Show speakers
Professor George E Andrews, Pennsylvania State University, USA
Professor George E Andrews, Pennsylvania State University, USA
George E. Andrews was born in Salem, Oregon. He received his B.S. and M.A. degrees from Oregon State University, and his Ph.D. from the University of Pennsylvania. Andrews is Evan Pugh University Professor in Mathematics at the Pennsylvania State University. An expert on q-series, he has written and published more than 300 papers and has just completed (jointly with Bruce Berndt) the fifth and final volume explicating Ramanujan's Lost Notebook. Andrews was elected to the American Academy of Arts and Sciences in 1997, and to the National Academy of Sciences (USA) in 2003. He was awarded an honorary professorship at Nankai University in 2008. In 2009 he became a SIAM Fellow. He holds honorary degrees from Parma, Florida, Waterloo, Illinois and SASTRA University (India). Andrews served as President of the American Mathematical Society from February 1, 2009 to January 31, 2011, and became a Fellow of the AMS in 2012
11:05-11:35
Ramanujan's Legacy: The Work of the SASTRA Prize Winners
Professor Krishnaswami Alladi, University of Florida, USA
Abstract
The SASTRA Ramanujan Prize, launched in 2005, is a $10,000 annual award given to mathematicians not exceeding the age of 32, for path-breaking contributions in areas infuenced by Srinivasa Ramanujan. The age limit has been set at 32 because Ramanujan lived only for 32 years and in that brief life span made revolutionary contributions; so the challenge for the prize candidates is to show what they have achieved in that same time frame! The prize is given each year at SASTRA University in Kumbakonam (Ramanujan's hometown) in South India around December 22 (Ramanujan's birthday). The prize has been unusually effective in recognizing extremely gifted mathematicians at an early stage of their careers, and so is now considered to be one of the most prestigious and coveted mathematics awards in the world. I will describe briefly the spectacular work for which the awardees were recognised and focus on some aspect aspects of their research that relate to Ramanujan.
Show speakers
Professor Krishnaswami Alladi, University of Florida, USA
Professor Krishnaswami Alladi, University of Florida, USA
Krishnaswami Alladi is professor of mathematics at the University of Florida, where he was department chairman from 1998-2008. He received his PhD from UCLA in 1978. His area of research is number theory - especially analytic number theory and the theory of partitions and q-hypergeometric series. He is the Founder and Editor-in-Chief of The Ramanujan Journal, devoted to all areas of mathematics influenced by Ramanujan, and published by Springer. He helped create the SASTRA Ramanujan Prize given to very young mathematicians for outstanding contributions to areas influenced by Ramanujan, and has chaired the prize committee since its inception in 2005.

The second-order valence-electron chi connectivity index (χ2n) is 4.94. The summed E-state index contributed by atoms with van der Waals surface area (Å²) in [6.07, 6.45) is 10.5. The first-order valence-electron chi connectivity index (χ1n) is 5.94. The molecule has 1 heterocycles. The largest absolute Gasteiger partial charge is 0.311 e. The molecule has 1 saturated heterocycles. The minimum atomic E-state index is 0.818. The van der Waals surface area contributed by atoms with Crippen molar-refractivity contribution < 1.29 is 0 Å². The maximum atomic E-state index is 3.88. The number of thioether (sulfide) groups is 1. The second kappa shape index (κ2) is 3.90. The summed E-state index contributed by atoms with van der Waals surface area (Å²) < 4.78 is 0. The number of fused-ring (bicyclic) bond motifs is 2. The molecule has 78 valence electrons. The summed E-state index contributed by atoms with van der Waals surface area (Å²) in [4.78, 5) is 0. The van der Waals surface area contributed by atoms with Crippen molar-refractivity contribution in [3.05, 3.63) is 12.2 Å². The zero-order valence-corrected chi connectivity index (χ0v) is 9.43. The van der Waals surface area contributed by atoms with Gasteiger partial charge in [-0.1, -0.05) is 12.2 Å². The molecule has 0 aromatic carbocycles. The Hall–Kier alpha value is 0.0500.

11:50-12:20
Circle method
Professor Trevor Wooley FRS, University of Bristol, UK
Abstract
Hardy and Ramanujan’s introduction of the circle method in 1916 as a means of analysing the behaviour of the partition function led very rapidly to pivotal work of Hardy and Littlewood, and later, of Vinogradov, concerning Waring’s problem and the Goldbach problem. Now, a century later, applications of the circle method are legion across analytic number theory, quantitative arithmetic geometry, the theory of Diophantine approximation, discrete harmonic analysis, and beyond. With the exception of work concerning problems that might be characterised as dominated by linear behaviour, conclusions have usually remained far from the sharpest conjectured to hold.
The speaker will describe recent progress on non-linear problems that attains the sharpest bounds conjectured to hold, focusing on the resolution of the main conjecture in Vinogradov’s mean value theorem. The latter and its relatives provide key input into the sharpest estimates available in Waring’s problem concerning sums of powers, the zero-free region for the Riemann zeta function, the existence of rational points on varieties of large dimension over number fields, and so on. Progress on these problems, and its absence, will be described so as to highlight recent success, and the formidable challenges that remain.
Show speakers
Professor Trevor Wooley FRS, University of Bristol, UK
Professor Trevor Wooley FRS, University of Bristol, UK
Trevor D.Wooley gained his PhD from Imperial College in 1990, He was faculty member of the University of Michigan, Ann Arbor, 1991 - 2007 (serving as Chair 2002-2005), and has been based at the University of Bristol from 2007 - present. His research is centred on the Hardy-Littlewood (circle) method, a method based on the use of Fourier series that delivers asymptotic formulae for counting functions associated with arithmetic problems. In the 21st Century, this method has become immersed in a turbulent mix of ideas on the interface of Diophantine equations and inequalities, arithmetic geometry, harmonic analysis and ergodic theory, and arithmetic combinatorics. Wooley has been awarded the Salem Prize (1998), Frohlich Prize (2012), elected FRS (2007) and FAMS (2012). He was a 45-minute speaker at ICM in Beijing (2002) and Seoul (2014).